The new weird

Don Jaucian - The Philippine Star

MANILA, Philippines - It’s easy to sneer at any ghost story, photograph, or video that we come across online. These things could be easily manipulated to stretch the imagination. But, just like horror films, we still get a kick out of these things. Since that ancient ghost story website, SFOGS, people have been looking for places online to spook themselves out. YouTube can be a trove of scary videos if you know where to look (Marble Hornets is a curious artifact) and reading Reddit’s NoSleep can keep you up all night. These are online artifacts that have evolved from campfire tales and urban legends.

But have these things also changed the way we read horror stories? Have these bite-sized chunks of horror replaced True Philippine Ghost Stories and other horror anthologies? We talk to two horror story writers, Karl De Mesa (News of the Shaman, Radiant Void, Report from the Abyss) and Eliza Victoria (Dwellers, Project 17, A Bottle of Storm Clouds, The Viewless Dark) about horror in the time of Facebook.

The web has definitely changed the way we consume horror stories, from SFOGS to Reddit’s NoSleep. How does this fare for horror story writers?

Karl De Mesa: The net as a tool for emancipation speaks to the punk in me and that the dark side of the net (which am sure, just like the universe’s dark matter, makes up more than half of the net) resonates with the goth in me. Consumption of genre fiction remains the same for fans, I think, though it does challenge writers to exercise their craft in these new, usually abbreviated, forms. I say this because I still think that the novella or short novel is the ideal length for a horror story; not too long as to entail a commitment of attention, but not too short that you’re starved for details and it’s still something you can sink your teeth into. If you’re looking for examples, I think Clive Barker’s Cabal (or Nightbreed) fits the bill for something that was first seen on dead paper, and Joe Hill’s Twittering From the Circus of the Dead as a Kindle Single told just in Tweets are good contrasts.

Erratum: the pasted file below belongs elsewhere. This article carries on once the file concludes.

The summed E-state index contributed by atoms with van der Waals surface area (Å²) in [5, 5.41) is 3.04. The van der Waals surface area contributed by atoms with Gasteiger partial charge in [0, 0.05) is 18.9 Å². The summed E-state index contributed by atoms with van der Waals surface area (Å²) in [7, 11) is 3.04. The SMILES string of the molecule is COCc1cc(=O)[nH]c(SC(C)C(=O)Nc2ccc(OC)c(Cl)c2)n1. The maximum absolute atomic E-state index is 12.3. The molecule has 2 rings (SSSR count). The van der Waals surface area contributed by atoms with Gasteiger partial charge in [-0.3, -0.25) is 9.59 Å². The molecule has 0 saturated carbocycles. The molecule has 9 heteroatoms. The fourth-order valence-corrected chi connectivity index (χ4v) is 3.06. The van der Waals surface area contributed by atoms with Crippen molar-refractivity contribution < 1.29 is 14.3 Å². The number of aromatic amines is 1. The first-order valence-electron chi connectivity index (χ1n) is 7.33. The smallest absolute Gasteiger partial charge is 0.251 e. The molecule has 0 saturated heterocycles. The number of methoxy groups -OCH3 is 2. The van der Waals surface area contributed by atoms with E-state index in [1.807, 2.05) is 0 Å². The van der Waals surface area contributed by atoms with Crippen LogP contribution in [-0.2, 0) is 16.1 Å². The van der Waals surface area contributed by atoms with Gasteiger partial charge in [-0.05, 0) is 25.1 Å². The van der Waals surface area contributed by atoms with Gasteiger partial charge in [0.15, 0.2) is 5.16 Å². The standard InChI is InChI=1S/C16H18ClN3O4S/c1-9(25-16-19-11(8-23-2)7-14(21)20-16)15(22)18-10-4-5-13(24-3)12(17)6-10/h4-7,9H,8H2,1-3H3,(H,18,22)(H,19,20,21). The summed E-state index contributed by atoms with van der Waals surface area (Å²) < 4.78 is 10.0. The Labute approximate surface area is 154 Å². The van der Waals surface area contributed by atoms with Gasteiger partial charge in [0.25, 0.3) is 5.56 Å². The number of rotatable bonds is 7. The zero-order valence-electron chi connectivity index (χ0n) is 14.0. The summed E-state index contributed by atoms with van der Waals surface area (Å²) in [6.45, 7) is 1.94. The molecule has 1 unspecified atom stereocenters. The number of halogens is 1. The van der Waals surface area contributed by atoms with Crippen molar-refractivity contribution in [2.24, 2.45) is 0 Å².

Eliza Victoria: I welcome new avenues of telling stories, and I absolutely love it that there are great stories out there that you can access online for free. Unfortunately, since everyone is free to post their creepy story, you’ll also have to go through a lot of clunky paragraphs, run-on sentences, and just generally unskilled writing before you get some gems. I read NoSleep. The stories in that forum demand a level of believability, so I appreciate calm, no-fuss storytelling. Sometimes you can tell when the OP (original poster) is trying too hard with the literary calisthenics, or with making you believe. “This really happened, you guys!” Just stop and tell us the story, please. We judge a story in these spaces the way we judge a story transmitted to us orally. It has to be compelling, it has to be paced right, and it has to at least be believable.

How do you think viral content has changed the horror story dynamics? Kind of like an amplified way of telling old urban legends?

Karl De Mesa: So far, the only dynamic that’s changed that’s notable is the brevity of stories, where a whole novel is too much of an obligation to the casual reader and that longform requires more dedication, but inevitably finds its way to those looking for more content to dig beyond the usual, or the mundane creep out.

[As for] amplified urban legends, I guess you could think of it like that. For me though the atmosphere and ritual of telling creepy stories are still crucial, powerful aspects of it: the dark room, the Halloween event, beer, preferably camping outdoors. Just a lot of things you can’t get from sitting in your bedroom in pajamas, no matter what the Paranormal Activity series tells you, or stories with emoticons while we’re on it.

Eliza Victoria: It also provides an additional challenge to writers. I have created interactive fiction using Twine, and I enjoyed how taking mouse clicks, page length, and hyperlinks into consideration added new dimensions to my storytelling.

What do you think are the merits of creepypasta (horror story memes)?

Eliza Victoria: I love reading them, as long as they are well written and if they tell you something new. They’ve given rise to modern folktales, like the aforementioned Slender Man and the Black-Eyed Children.

What are some of the best stories you’ve read online, even on your Facebook timeline?

Karl De Mesa: I remember a bunch of the local horror authors started passing around a #twosentencehorrorstory and tagging each other. I just did a search for it but came up nada, so I guess it ended up in FB limbo.

Eliza Victoria: “The office in the middle of nowhere” from Reddit’s Let’sNotMeet comes to mind. That story freaked me out.

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Tweet the author @donutjaucian












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